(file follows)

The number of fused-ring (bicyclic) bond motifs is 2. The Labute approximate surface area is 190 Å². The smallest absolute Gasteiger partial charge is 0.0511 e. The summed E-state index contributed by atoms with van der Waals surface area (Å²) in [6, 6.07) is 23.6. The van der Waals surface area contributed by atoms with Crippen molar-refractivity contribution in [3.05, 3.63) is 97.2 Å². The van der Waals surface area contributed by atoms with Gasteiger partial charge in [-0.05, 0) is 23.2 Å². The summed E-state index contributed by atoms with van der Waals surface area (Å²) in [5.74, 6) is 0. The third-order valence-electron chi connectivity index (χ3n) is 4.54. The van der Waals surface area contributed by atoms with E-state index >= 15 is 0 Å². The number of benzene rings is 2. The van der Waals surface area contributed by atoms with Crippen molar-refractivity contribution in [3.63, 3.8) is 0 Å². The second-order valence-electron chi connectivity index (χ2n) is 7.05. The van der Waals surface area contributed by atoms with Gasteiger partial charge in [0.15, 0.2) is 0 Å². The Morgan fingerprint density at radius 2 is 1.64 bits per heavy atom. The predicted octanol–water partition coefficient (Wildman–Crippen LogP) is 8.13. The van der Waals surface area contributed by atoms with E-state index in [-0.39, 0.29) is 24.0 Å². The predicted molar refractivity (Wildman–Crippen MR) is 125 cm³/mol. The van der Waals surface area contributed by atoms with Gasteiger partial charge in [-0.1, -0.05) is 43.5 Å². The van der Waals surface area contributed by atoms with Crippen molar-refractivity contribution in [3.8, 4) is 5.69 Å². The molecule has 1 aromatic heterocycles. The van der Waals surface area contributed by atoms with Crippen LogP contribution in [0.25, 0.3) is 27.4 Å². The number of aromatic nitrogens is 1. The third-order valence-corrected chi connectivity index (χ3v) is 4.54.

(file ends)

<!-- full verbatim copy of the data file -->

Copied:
The number of fused-ring (bicyclic) bond motifs is 2. The Labute approximate surface area is 190 Å². The smallest absolute Gasteiger partial charge is 0.0511 e. The summed E-state index contributed by atoms with van der Waals surface area (Å²) in [6, 6.07) is 23.6. The van der Waals surface area contributed by atoms with Crippen molar-refractivity contribution in [3.05, 3.63) is 97.2 Å². The van der Waals surface area contributed by atoms with Gasteiger partial charge in [-0.05, 0) is 23.2 Å². The summed E-state index contributed by atoms with van der Waals surface area (Å²) in [5.74, 6) is 0. The third-order valence-electron chi connectivity index (χ3n) is 4.54. The van der Waals surface area contributed by atoms with E-state index >= 15 is 0 Å². The number of benzene rings is 2. The van der Waals surface area contributed by atoms with Crippen molar-refractivity contribution in [3.63, 3.8) is 0 Å². The second-order valence-electron chi connectivity index (χ2n) is 7.05. The van der Waals surface area contributed by atoms with Gasteiger partial charge in [0.15, 0.2) is 0 Å². The Morgan fingerprint density at radius 2 is 1.64 bits per heavy atom. The predicted octanol–water partition coefficient (Wildman–Crippen LogP) is 8.13. The van der Waals surface area contributed by atoms with E-state index in [-0.39, 0.29) is 24.0 Å². The predicted molar refractivity (Wildman–Crippen MR) is 125 cm³/mol. The van der Waals surface area contributed by atoms with Gasteiger partial charge in [-0.1, -0.05) is 43.5 Å². The van der Waals surface area contributed by atoms with Crippen molar-refractivity contribution in [3.8, 4) is 5.69 Å². The molecule has 1 aromatic heterocycles. The van der Waals surface area contributed by atoms with Crippen LogP contribution in [0.25, 0.3) is 27.4 Å². The number of aromatic nitrogens is 1. The third-order valence-corrected chi connectivity index (χ3v) is 4.54.